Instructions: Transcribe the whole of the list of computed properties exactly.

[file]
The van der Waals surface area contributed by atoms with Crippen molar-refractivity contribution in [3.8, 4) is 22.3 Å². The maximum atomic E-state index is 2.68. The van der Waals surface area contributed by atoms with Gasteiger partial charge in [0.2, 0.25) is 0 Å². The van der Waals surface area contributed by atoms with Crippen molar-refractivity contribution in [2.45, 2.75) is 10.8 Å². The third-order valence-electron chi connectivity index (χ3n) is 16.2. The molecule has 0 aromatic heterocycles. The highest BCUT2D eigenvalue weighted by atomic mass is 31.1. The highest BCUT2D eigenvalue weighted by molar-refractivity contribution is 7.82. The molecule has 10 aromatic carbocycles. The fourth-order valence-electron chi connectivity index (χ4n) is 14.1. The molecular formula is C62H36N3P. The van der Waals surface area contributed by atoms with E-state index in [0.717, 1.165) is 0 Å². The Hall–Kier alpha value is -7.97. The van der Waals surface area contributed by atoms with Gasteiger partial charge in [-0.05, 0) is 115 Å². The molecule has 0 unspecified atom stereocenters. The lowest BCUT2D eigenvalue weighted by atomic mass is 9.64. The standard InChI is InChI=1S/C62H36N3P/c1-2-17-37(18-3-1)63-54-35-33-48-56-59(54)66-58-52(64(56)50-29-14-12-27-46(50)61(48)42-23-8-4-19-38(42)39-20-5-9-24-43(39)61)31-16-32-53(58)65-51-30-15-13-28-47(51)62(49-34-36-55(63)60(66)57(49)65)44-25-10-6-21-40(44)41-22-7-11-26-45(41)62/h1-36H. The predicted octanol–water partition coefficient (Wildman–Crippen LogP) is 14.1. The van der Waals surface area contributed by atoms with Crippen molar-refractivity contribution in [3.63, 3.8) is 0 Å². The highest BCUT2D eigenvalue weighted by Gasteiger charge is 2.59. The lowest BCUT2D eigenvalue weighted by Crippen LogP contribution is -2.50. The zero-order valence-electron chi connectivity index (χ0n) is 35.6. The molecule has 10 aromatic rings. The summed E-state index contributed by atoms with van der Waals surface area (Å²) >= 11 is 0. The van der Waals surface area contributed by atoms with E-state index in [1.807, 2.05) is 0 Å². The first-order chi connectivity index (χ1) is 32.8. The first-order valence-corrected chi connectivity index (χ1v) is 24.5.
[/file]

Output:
The van der Waals surface area contributed by atoms with Crippen molar-refractivity contribution in [3.8, 4) is 22.3 Å². The maximum atomic E-state index is 2.68. The van der Waals surface area contributed by atoms with Gasteiger partial charge in [0.2, 0.25) is 0 Å². The van der Waals surface area contributed by atoms with Crippen molar-refractivity contribution in [2.45, 2.75) is 10.8 Å². The third-order valence-electron chi connectivity index (χ3n) is 16.2. The molecule has 0 aromatic heterocycles. The highest BCUT2D eigenvalue weighted by atomic mass is 31.1. The highest BCUT2D eigenvalue weighted by molar-refractivity contribution is 7.82. The molecule has 10 aromatic carbocycles. The fourth-order valence-electron chi connectivity index (χ4n) is 14.1. The molecular formula is C62H36N3P. The van der Waals surface area contributed by atoms with E-state index in [0.717, 1.165) is 0 Å². The Hall–Kier alpha value is -7.97. The van der Waals surface area contributed by atoms with Gasteiger partial charge in [-0.05, 0) is 115 Å². The molecule has 0 unspecified atom stereocenters. The lowest BCUT2D eigenvalue weighted by atomic mass is 9.64. The standard InChI is InChI=1S/C62H36N3P/c1-2-17-37(18-3-1)63-54-35-33-48-56-59(54)66-58-52(64(56)50-29-14-12-27-46(50)61(48)42-23-8-4-19-38(42)39-20-5-9-24-43(39)61)31-16-32-53(58)65-51-30-15-13-28-47(51)62(49-34-36-55(63)60(66)57(49)65)44-25-10-6-21-40(44)41-22-7-11-26-45(41)62/h1-36H. The predicted octanol–water partition coefficient (Wildman–Crippen LogP) is 14.1. The van der Waals surface area contributed by atoms with Crippen molar-refractivity contribution in [3.63, 3.8) is 0 Å². The highest BCUT2D eigenvalue weighted by Gasteiger charge is 2.59. The lowest BCUT2D eigenvalue weighted by Crippen LogP contribution is -2.50. The zero-order valence-electron chi connectivity index (χ0n) is 35.6. The molecule has 10 aromatic rings. The summed E-state index contributed by atoms with van der Waals surface area (Å²) >= 11 is 0. The van der Waals surface area contributed by atoms with E-state index in [1.807, 2.05) is 0 Å². The first-order chi connectivity index (χ1) is 32.8. The first-order valence-corrected chi connectivity index (χ1v) is 24.5.